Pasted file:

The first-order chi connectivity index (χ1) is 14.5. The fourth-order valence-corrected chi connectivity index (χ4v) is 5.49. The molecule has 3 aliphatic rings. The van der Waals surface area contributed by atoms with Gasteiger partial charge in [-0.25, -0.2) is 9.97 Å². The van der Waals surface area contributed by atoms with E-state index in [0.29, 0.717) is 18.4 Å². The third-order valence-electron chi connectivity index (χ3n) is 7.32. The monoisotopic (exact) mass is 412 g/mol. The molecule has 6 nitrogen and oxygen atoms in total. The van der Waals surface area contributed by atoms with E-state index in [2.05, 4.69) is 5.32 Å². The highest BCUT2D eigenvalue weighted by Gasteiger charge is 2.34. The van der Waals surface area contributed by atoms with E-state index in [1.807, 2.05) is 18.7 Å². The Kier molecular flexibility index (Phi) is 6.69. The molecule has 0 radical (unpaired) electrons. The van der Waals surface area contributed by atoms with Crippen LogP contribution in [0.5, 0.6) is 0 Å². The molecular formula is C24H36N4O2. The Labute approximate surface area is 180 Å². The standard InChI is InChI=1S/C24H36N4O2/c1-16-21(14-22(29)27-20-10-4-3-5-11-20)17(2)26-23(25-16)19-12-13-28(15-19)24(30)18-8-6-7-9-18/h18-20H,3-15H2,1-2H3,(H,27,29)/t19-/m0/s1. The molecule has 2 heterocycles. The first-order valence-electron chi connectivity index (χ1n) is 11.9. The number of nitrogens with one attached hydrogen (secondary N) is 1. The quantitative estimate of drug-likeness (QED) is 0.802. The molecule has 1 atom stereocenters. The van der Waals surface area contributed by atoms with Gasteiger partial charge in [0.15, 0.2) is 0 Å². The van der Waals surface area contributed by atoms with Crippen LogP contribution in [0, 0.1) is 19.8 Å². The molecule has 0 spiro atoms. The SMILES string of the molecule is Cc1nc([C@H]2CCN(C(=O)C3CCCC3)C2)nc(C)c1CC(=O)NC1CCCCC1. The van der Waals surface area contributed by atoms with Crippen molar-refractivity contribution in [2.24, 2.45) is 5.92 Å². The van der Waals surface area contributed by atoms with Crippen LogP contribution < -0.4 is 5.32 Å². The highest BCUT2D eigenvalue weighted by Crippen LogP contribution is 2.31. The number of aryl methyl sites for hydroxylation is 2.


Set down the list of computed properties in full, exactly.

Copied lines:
The first-order chi connectivity index (χ1) is 14.5. The fourth-order valence-corrected chi connectivity index (χ4v) is 5.49. The molecule has 3 aliphatic rings. The van der Waals surface area contributed by atoms with Gasteiger partial charge in [-0.25, -0.2) is 9.97 Å². The van der Waals surface area contributed by atoms with E-state index in [0.29, 0.717) is 18.4 Å². The third-order valence-electron chi connectivity index (χ3n) is 7.32. The monoisotopic (exact) mass is 412 g/mol. The molecule has 6 nitrogen and oxygen atoms in total. The van der Waals surface area contributed by atoms with E-state index in [2.05, 4.69) is 5.32 Å². The highest BCUT2D eigenvalue weighted by Gasteiger charge is 2.34. The van der Waals surface area contributed by atoms with E-state index in [1.807, 2.05) is 18.7 Å². The Kier molecular flexibility index (Phi) is 6.69. The molecule has 0 radical (unpaired) electrons. The van der Waals surface area contributed by atoms with Crippen LogP contribution in [0.5, 0.6) is 0 Å². The molecular formula is C24H36N4O2. The Labute approximate surface area is 180 Å². The standard InChI is InChI=1S/C24H36N4O2/c1-16-21(14-22(29)27-20-10-4-3-5-11-20)17(2)26-23(25-16)19-12-13-28(15-19)24(30)18-8-6-7-9-18/h18-20H,3-15H2,1-2H3,(H,27,29)/t19-/m0/s1. The molecule has 2 heterocycles. The first-order valence-electron chi connectivity index (χ1n) is 11.9. The number of nitrogens with one attached hydrogen (secondary N) is 1. The quantitative estimate of drug-likeness (QED) is 0.802. The molecule has 1 atom stereocenters. The van der Waals surface area contributed by atoms with Gasteiger partial charge in [0.15, 0.2) is 0 Å². The van der Waals surface area contributed by atoms with Crippen LogP contribution in [0, 0.1) is 19.8 Å². The molecule has 0 spiro atoms. The SMILES string of the molecule is Cc1nc([C@H]2CCN(C(=O)C3CCCC3)C2)nc(C)c1CC(=O)NC1CCCCC1. The van der Waals surface area contributed by atoms with Crippen molar-refractivity contribution in [2.24, 2.45) is 5.92 Å². The van der Waals surface area contributed by atoms with Crippen LogP contribution < -0.4 is 5.32 Å². The highest BCUT2D eigenvalue weighted by Crippen LogP contribution is 2.31. The number of aryl methyl sites for hydroxylation is 2.